Of course, Boeing is not so inclined. Boeing's big backlog is a huge business advantage for the company, obviating any obligation to offer customers big discounts to secure new business. But Boeing isn't resting on its laurels. Last month at the Paris Air Show, Boeing announced orders and commitments from its customers to buy 571 airplanes, worth $74.8 billion at list prices. In terms of backlog, it added more than nine months' worth of orders and commitments -- and revenues -- to its backlog in just one day.

What's more, Boeing earns a lot more profit from these revenues than does its archrival Airbus -- operating profit margins of 4.8% on its Commercial Airplanes. According to data from S&P Global Market Intelligence, that's more than a 50% premium over the 3.1% operating profit margin Airbus earns on its commercial airplanes. It's yet another huge business advantage for Boeing: A huge backlog, and a more profitable backlog as well.

Google. (Need I say more?)

Steve Symington (Alphabet): Alphabet may not be a household name just yet. But as the recently formed parent holding company for Google, as well as its various operating subsidiaries, its business advantages are apparent to even the most inexperienced investor.

For one, Google operates on a scale few other companies could dream of enjoying. Early last year, for example, Gmail surpassed one billion users, marking Google's seventh product to hit the 10-figure mark as it joined the ranks of Google Search, Android, Chrome, Maps, the Google Play Store, and YouTube. Incidentally, at VidCon 2017 last month, YouTube executives revealed that the video platform alone recently exceeded 1.5 billion logged-in monthly active users (which doesn't include those who watch YouTube videos without logging on), each of whom spends an average of more than one hour per day watching YouTube on mobile devices.

The Google logo at its London office.

Image source: Google.

Perhaps it should come as no surprise, then, that Alphabet is massively profitable and growing quickly. Revenue last quarter climbed 22.2% year over year (24% at constant currency) to $24.75 billion, helped by a 44% increase in aggregate paid clicks and 18.8% growth in Google's advertising revenue. On the bottom line, Alphabet's net income rose 29% to $5.43 billion.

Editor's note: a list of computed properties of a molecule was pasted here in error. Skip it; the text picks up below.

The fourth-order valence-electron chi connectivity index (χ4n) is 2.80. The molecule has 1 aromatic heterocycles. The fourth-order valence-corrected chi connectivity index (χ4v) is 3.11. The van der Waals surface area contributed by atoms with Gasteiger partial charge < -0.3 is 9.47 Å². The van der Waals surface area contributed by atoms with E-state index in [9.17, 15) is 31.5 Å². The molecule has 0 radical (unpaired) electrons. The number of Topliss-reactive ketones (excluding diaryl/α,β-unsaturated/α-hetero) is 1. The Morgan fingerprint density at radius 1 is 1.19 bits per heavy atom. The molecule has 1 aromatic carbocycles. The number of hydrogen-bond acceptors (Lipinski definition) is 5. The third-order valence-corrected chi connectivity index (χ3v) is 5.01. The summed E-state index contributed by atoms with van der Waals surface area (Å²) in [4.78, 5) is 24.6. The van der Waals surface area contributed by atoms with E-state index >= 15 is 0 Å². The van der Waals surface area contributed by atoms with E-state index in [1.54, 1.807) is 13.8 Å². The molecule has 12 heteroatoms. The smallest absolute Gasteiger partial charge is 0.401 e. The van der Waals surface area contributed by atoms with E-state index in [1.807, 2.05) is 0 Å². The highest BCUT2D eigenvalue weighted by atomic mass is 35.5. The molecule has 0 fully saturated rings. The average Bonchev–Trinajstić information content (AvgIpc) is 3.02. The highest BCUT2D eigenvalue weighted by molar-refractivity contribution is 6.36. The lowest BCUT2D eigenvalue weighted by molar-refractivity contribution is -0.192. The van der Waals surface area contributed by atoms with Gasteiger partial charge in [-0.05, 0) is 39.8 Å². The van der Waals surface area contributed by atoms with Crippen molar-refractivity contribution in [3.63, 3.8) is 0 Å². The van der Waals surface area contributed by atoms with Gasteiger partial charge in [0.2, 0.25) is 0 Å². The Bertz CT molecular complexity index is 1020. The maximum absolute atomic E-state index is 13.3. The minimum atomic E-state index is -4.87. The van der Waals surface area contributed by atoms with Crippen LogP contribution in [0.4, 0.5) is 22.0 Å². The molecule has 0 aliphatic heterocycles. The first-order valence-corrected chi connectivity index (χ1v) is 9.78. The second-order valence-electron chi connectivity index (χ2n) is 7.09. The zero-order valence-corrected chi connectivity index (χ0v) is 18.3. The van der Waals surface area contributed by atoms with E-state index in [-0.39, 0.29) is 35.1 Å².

Relatedly, Alphabet takes advantage of Google to fund its decidedly unprofitable "Other Bets" segment, which is primarily comprised of high-potential business that are in their pre-revenue stages. That's not to say all of Alphabet's other bets aren't proving their worth; Other Bets revenue actually climbed 47.9% year over year last quarter to $244 million, thanks to sales from Nest connected home products, Verily life sciences products, and Fiber high-speed internet. Meanwhile, Alphabet continues to plow resources into separate bets like Calico (focusing on human longevity), Google Capital (its capital investments wing), its infamous Google X "moonshot" initiatives, and its Waymo self-driving car project.

Finally, I should note that the world is doing its best to stem Alphabet's advantages. Late last month, the European Commission announced that it will impose a record $2.74 billion fine on Google over allegedly favoring its own comparison-shopping service over those of competitors as displayed in -- perhaps ironically -- Google's Search results. Google has naturally voiced its disagreement with the decision and promised to appeal. But that it must fight these battles in the first place serves as an indication of the staggering business advantage it enjoys.

Suzanne Frey, an executive at Alphabet, is a member of The Motley Fool's board of directors. Rich Smith owns shares of Alphabet (C shares). Sean Williams has no position in any stocks mentioned. Steve Symington has no position in any stocks mentioned. The Motley Fool owns shares of and recommends Alphabet (A and C shares). The Motley Fool has a disclosure policy.